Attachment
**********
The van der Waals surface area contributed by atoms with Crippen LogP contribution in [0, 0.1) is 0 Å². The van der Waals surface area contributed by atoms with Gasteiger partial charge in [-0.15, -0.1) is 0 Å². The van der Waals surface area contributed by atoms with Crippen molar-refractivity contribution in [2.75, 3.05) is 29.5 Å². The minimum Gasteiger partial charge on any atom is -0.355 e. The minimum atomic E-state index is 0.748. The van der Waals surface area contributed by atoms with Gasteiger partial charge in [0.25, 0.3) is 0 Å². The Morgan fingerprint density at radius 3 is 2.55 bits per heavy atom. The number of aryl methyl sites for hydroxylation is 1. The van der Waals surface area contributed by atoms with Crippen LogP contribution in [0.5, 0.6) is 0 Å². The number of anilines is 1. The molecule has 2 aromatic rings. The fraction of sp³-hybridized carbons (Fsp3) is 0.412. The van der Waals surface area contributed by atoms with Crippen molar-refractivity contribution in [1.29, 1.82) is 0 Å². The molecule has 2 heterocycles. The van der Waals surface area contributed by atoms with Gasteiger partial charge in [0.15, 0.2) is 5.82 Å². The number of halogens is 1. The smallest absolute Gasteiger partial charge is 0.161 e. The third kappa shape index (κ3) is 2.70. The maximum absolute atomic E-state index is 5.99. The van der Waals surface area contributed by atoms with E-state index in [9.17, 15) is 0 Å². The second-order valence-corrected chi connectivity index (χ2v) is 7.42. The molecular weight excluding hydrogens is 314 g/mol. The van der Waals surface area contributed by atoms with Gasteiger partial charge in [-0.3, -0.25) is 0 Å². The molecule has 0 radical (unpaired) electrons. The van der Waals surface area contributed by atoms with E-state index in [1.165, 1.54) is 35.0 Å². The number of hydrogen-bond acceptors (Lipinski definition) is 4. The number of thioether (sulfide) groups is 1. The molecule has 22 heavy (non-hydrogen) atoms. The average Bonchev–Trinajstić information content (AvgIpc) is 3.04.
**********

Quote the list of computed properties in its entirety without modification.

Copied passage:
The van der Waals surface area contributed by atoms with Crippen LogP contribution in [0, 0.1) is 0 Å². The van der Waals surface area contributed by atoms with Gasteiger partial charge in [-0.15, -0.1) is 0 Å². The van der Waals surface area contributed by atoms with Crippen molar-refractivity contribution in [2.75, 3.05) is 29.5 Å². The minimum Gasteiger partial charge on any atom is -0.355 e. The minimum atomic E-state index is 0.748. The van der Waals surface area contributed by atoms with Gasteiger partial charge in [0.25, 0.3) is 0 Å². The Morgan fingerprint density at radius 3 is 2.55 bits per heavy atom. The number of aryl methyl sites for hydroxylation is 1. The van der Waals surface area contributed by atoms with Crippen LogP contribution in [0.5, 0.6) is 0 Å². The number of anilines is 1. The molecule has 2 aromatic rings. The fraction of sp³-hybridized carbons (Fsp3) is 0.412. The van der Waals surface area contributed by atoms with Crippen molar-refractivity contribution in [1.29, 1.82) is 0 Å². The molecule has 2 heterocycles. The van der Waals surface area contributed by atoms with Gasteiger partial charge in [0.15, 0.2) is 5.82 Å². The number of halogens is 1. The smallest absolute Gasteiger partial charge is 0.161 e. The third kappa shape index (κ3) is 2.70. The maximum absolute atomic E-state index is 5.99. The van der Waals surface area contributed by atoms with E-state index in [9.17, 15) is 0 Å². The second-order valence-corrected chi connectivity index (χ2v) is 7.42. The molecular weight excluding hydrogens is 314 g/mol. The van der Waals surface area contributed by atoms with Gasteiger partial charge in [-0.3, -0.25) is 0 Å². The molecule has 0 radical (unpaired) electrons. The van der Waals surface area contributed by atoms with E-state index in [1.165, 1.54) is 35.0 Å². The number of hydrogen-bond acceptors (Lipinski definition) is 4. The number of thioether (sulfide) groups is 1. The molecule has 22 heavy (non-hydrogen) atoms. The average Bonchev–Trinajstić information content (AvgIpc) is 3.04.